May we all live as children of the promise.

 

 

 

 

Sunday, March 19, 2017

Don't You Understand?


3rd Sunday of Lent

Cycle A

Do you understand what you believe? Do you believe what you understand?

Jesus challenged the woman at the well on this. She had questioned his nationalism. "How can you, a Jew, ask me, a Samaritan woman, for a drink?" She questioned his veracity. "Sir, you do not even have a bucket and the cistern is deep; where then can you get this living water?” She questioned his authority. “Are you greater than our ancestor Jacob?” She questioned his piety. “Our ancestors worshiped on this mountain; but you people say that the place to worship is in Jerusalem." To Jesus, none of that mattered. She needed to understand.

If you only knew who was sitting here with you and to whom you are speaking. And he proceeded to open her eyes.

It is through reason that we understand with the head. It is through prayer and contemplation and worship that we understand with the heart. If all you have is book learning then your faith has no motivation. If all you have is emotion, your faith has no roots. It is like the person Jesus said builds his house on sand. When trials and tribulations blow there is no conviction there to keep it from being torn down.

Conviction comes from the heart. Why is it that sports teams that have the most talent do not always win the championship? Every player knows the rules of the game, and all of them possess great skills. It is what is in the heart that makes them champions. It is the heart that gives them the strength and courage to go further, to excel, to conquer in the face of great adversity.

The woman at the well was faithful to her understanding of her beliefs, but that alone would not ensure her salvation. It was not until she had a conversation with her God, one to one, face to face, did she begin to understand. And that conversation was brutal and honest. It brought into the light what had been going on in the darkness.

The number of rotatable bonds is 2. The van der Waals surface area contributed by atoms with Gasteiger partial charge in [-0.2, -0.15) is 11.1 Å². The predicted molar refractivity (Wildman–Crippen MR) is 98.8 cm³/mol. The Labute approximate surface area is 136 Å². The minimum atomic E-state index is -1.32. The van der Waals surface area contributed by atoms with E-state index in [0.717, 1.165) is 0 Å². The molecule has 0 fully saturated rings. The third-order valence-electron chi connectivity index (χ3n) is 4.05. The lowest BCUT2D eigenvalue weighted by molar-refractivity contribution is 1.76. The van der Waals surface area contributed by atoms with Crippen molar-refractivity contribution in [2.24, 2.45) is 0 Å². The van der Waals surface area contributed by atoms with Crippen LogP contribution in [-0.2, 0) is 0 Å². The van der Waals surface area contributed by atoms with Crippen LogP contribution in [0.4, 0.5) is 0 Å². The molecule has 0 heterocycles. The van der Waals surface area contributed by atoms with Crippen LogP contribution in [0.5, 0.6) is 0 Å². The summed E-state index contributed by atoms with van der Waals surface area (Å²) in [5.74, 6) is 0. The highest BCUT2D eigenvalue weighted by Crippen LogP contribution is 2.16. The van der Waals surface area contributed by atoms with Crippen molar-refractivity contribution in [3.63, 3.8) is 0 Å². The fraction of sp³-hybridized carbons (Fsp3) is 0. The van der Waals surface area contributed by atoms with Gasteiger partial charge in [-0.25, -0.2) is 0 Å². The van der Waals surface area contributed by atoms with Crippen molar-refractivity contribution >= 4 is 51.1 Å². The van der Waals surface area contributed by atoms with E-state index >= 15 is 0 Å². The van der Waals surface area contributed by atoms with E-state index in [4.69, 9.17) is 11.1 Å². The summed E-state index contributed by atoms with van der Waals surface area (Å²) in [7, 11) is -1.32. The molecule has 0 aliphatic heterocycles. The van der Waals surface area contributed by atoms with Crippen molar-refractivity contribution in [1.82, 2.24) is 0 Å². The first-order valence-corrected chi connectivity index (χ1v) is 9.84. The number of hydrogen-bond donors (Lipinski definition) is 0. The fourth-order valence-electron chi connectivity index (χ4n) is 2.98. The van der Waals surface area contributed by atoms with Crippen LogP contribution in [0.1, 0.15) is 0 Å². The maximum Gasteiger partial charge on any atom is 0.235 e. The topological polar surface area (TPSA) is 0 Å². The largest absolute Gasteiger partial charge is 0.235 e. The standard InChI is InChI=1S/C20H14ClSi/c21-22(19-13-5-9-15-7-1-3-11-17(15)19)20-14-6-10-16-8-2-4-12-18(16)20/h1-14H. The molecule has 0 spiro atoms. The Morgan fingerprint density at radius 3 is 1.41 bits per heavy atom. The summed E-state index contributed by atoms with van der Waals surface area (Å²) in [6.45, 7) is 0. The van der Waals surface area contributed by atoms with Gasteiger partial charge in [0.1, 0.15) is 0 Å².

I think it’s the same with many people today, maybe even with most people today. Why do you worship the way you do? Why are you Catholic and what do you really understand about your faith? How much have you studied what your Church teaches you? How much time have you spent in contemplation and prayer to try to ascertain why those teachings are necessary for your life? How has that brought you face-to-face with Jesus? Are you inspired by your beliefs? Do they change you? Do they change the people around you?

I think we cradle Catholics oftentimes worship out of a sense of obligation or fear or habit, without ever trying to understand the what or the why. When you come here on Sunday, do you really listen to the readings as they are being proclaimed? Is that the only time in your week that you experience the scriptures? Is the weekly homily the only time you think about what the scriptures are trying to tell you, to change you? Do you fully participate in the Mass every Sunday? Is this the only time you pray?

I think the reason I am Catholic is that I have studied and contemplated my faith and it makes sense to me. It’s reasonable. I believe I have a good understanding of what I believe and therefore can see its relevance in my life and its place in the world. I can also explain it to others in a logical way. But that only takes me so far. Like the woman at the well, once she gained a better understanding of who the person before her was, she was able to not only change her own behavior, but bring others to Christ.